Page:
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Even today, economic liberalization is widely supposed to replace the tyranny of the state with the freedom of the individual and, therefore, the uniformity of politics from above with the liveliness and colour of politics from below.
This book analyses developments in the Middle East, arriving at far less reassuring conclusions: that economic liberalization has failed to entail the continuous growth and widespread welfare gains expected by its proponents; and that by privileging privatization and crony capitalism over competitive but regulated markets and political reform, it has also failed to decentralize and democratize the allocation of resources, be they material or symbolic, to enable individuals to participate meaningfully in the production of social norms.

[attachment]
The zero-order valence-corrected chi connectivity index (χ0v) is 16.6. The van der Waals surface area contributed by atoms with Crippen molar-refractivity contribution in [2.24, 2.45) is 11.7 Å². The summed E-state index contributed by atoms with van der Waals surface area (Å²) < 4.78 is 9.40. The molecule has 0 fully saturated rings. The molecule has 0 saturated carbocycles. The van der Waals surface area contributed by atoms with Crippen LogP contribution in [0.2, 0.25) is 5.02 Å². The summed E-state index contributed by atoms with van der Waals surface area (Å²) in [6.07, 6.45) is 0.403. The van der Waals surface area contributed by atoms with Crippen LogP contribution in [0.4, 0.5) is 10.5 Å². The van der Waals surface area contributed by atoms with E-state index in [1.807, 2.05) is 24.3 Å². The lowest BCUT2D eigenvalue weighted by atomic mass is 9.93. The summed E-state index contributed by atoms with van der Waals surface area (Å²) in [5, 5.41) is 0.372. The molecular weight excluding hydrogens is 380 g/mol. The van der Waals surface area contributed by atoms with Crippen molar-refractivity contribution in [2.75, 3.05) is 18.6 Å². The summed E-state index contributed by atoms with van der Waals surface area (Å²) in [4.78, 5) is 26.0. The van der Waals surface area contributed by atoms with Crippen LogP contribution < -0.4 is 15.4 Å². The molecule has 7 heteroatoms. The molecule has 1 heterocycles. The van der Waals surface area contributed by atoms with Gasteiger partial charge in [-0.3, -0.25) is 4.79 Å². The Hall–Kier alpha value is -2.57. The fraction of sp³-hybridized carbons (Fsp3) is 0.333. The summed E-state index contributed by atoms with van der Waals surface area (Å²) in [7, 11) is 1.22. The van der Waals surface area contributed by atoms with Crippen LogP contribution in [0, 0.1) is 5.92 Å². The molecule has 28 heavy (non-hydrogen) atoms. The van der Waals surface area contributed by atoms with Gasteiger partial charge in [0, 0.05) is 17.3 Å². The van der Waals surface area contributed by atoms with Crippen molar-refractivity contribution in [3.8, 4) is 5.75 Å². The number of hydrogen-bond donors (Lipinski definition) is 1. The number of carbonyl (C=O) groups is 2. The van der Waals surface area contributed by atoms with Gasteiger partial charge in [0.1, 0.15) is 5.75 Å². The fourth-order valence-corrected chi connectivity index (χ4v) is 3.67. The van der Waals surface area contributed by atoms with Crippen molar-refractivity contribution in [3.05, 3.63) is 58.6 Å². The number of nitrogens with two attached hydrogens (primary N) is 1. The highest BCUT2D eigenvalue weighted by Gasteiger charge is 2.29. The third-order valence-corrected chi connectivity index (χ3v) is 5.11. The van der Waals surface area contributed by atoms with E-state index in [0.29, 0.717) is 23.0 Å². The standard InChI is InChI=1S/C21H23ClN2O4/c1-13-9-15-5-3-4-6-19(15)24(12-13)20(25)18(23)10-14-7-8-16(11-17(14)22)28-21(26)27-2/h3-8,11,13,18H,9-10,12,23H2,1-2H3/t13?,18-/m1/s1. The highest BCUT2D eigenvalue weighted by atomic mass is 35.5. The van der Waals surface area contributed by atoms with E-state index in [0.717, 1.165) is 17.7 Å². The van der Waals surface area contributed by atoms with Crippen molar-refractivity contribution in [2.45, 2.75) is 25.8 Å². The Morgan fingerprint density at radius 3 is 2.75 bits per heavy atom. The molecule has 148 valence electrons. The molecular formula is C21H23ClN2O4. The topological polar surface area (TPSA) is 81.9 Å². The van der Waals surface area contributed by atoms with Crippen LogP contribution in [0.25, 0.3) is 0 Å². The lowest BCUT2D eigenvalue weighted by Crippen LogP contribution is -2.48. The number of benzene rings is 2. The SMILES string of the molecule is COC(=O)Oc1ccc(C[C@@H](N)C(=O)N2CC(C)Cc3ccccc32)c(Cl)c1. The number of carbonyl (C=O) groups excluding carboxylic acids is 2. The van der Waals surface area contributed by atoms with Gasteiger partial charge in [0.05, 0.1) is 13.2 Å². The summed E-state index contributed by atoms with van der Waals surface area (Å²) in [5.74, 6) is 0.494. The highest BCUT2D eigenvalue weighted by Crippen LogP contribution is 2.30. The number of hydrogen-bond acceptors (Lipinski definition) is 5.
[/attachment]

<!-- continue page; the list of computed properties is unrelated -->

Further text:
Contributors include Roger Owen, Sami Zubaida, Valentine M. Moghadam, Jean-Noel Ferrié, Enid Hill, Ulrich G. Wurzel, Ray Bush, Baudouin Dupret, Cilja Harders, Armando Salvatore, Reem Saad, Nadje Sadig el-Ali, Amr Hamzawi, Fanny Colonna and Reinoud Leenders.
About the Contributors
Eberhard Kienle taught at the School of Oriental and African Studies (SOAS) in London and is currently director of the Institut de Recherches et d'Etudes sur le Monde Arabe et Musulman (IREMAM-CNRS) in Aix-en-Provence. He is the author of Politics from Above, Politics from Below, Ba'th v. Ba'th: The Conflict between Syria and Iraq, 1968–89, and A Grand Delusion: Democracy and Economic Reform in Egypt.